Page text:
My final question is about the development and preparation of a long-term recovery plan. In their previous answers, the witnesses touched on the need for such a plan. Who should be involved in its development?

      • Lucy Mulvagh:

        I think that the previous panel of witnesses gave really good answers to that question, and I do not want to reiterate what they said or pre-empt what Neil Cowan and Meg Thomas will say.

        Who should be involved? Obviously, the third sector, community groups, communities, people living with long-term conditions, disabled people, unpaid carers, women, people of all protected characteristics, and others, including the so-called seldom-heard groups, people living in all four corners of Scotland, care-experienced people and survivors—you name it. Everybody should be involved in that.

        We have the participation, accountability, non-discrimination and equality, empowerment and legality—PANEL—principles. Fundamentally, if we are taking an inequalities and human rights-based approach, there must be participation, which is the first of those principles. People can and must be involved directly in discussions and decision making about matters that affect their lives and their rights.

        I add that—I am not sure that this was picked up by the previous witnesses—I welcome a lot of the indications in the Government’s response and in its implementation plan of how central and embedded equalities and rights will be to recovery.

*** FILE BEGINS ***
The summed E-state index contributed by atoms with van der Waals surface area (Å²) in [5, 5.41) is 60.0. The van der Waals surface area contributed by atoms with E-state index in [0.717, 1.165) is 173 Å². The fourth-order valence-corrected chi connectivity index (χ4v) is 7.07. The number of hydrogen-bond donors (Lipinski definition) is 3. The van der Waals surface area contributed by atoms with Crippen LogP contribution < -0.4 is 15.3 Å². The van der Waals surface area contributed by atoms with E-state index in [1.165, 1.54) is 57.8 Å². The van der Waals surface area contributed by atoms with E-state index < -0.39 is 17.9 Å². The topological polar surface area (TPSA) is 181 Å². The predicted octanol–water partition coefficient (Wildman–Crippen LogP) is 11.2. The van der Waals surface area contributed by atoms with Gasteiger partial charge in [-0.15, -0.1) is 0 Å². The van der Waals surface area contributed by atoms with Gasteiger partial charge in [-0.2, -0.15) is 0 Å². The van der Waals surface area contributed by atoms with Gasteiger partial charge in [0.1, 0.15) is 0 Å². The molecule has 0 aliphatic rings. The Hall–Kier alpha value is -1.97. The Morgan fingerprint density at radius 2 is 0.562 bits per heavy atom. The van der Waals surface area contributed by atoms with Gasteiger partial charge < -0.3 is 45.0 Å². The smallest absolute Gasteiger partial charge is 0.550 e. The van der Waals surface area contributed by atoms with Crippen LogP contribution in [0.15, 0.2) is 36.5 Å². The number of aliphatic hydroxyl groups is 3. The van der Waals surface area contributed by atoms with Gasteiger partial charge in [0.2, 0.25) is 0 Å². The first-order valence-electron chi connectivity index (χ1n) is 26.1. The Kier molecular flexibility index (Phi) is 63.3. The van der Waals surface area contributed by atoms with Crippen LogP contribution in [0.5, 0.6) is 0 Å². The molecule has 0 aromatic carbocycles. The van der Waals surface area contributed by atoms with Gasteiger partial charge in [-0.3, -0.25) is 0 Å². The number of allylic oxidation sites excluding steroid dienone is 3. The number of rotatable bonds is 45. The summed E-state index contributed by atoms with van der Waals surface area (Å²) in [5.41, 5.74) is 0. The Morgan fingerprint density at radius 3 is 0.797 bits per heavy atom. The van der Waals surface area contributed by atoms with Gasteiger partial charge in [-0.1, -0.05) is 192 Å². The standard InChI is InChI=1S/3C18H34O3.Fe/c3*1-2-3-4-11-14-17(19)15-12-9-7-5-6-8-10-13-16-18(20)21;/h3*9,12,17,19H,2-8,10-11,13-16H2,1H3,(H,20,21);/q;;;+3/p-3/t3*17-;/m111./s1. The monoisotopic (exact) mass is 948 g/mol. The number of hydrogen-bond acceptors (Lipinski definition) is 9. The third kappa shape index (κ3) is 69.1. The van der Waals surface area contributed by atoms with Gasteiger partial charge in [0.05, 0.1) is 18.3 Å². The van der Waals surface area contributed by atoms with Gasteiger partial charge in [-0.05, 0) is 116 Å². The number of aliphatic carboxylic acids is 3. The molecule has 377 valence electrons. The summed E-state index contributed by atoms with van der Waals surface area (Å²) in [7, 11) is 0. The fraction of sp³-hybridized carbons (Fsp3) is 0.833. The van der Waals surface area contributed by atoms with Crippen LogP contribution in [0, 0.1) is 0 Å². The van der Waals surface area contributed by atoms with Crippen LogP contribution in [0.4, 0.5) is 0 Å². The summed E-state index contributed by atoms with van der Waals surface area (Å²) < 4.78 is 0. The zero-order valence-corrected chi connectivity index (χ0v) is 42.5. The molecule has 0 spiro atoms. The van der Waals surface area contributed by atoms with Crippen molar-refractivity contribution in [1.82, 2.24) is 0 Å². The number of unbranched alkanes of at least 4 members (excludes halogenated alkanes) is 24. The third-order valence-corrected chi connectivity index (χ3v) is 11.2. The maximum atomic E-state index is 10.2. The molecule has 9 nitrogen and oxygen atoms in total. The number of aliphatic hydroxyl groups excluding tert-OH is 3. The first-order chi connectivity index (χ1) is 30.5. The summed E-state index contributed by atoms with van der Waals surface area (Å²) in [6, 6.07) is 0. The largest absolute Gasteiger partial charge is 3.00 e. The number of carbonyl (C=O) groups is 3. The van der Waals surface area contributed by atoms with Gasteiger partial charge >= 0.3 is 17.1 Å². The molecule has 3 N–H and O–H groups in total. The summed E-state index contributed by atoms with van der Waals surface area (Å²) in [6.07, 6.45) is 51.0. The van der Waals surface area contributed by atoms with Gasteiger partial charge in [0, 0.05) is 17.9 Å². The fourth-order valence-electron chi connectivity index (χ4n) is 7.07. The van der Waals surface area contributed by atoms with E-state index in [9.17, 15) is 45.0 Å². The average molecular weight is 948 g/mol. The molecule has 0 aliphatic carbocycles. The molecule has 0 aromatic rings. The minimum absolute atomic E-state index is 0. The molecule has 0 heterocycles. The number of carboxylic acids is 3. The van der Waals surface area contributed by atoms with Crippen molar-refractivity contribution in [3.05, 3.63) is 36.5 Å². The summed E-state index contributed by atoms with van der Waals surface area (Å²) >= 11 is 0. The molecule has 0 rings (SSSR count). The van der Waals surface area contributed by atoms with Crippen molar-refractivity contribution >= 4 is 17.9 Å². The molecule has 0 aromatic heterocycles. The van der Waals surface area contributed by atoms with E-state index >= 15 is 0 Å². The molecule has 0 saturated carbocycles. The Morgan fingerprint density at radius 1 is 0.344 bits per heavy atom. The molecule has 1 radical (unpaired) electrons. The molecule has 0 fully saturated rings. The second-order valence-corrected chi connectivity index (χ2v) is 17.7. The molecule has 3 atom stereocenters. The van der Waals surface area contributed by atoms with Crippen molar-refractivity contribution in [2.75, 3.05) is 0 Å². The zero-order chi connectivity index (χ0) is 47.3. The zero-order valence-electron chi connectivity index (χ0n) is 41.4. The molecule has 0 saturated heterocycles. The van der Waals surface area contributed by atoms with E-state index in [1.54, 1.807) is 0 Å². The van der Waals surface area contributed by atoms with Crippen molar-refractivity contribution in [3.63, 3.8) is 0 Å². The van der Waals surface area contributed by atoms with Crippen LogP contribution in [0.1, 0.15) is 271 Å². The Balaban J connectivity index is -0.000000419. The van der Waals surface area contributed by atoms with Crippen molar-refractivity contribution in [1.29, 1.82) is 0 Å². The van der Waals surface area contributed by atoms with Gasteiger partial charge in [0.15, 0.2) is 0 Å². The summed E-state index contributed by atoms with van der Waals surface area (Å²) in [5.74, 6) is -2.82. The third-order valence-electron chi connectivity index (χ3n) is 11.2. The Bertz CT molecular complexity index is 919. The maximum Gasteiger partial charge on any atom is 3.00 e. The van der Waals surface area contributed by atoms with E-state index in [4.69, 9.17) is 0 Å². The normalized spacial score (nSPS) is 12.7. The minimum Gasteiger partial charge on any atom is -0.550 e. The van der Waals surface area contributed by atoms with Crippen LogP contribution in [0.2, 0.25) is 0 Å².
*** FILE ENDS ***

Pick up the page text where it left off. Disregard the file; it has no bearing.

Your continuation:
Picking up on a couple of the written submissions to the committee’s inquiry, we would say that there is a need to ensure that good equalities and human rights competence is at the heart of that process in order to support it. That might mean continuing professional development or training—whatever it might be—for everyone involved. However, there is that expertise and willingness to engage and be involved on the part not only of third sector organisations such as mine or the Human Rights Consortium Scotland but of the national human rights institutions such as the Scottish Human Rights Commission and the Equality and Human Rights Commission. We all need to be resourced to do that work, which we are ready, willing and able to do. However, organisations and people need to be adequately supported to ensure that we can engage freely, meaningfully and actively in helping to lead the recovery as much as in being the beneficiaries of it.

      • Meg Thomas: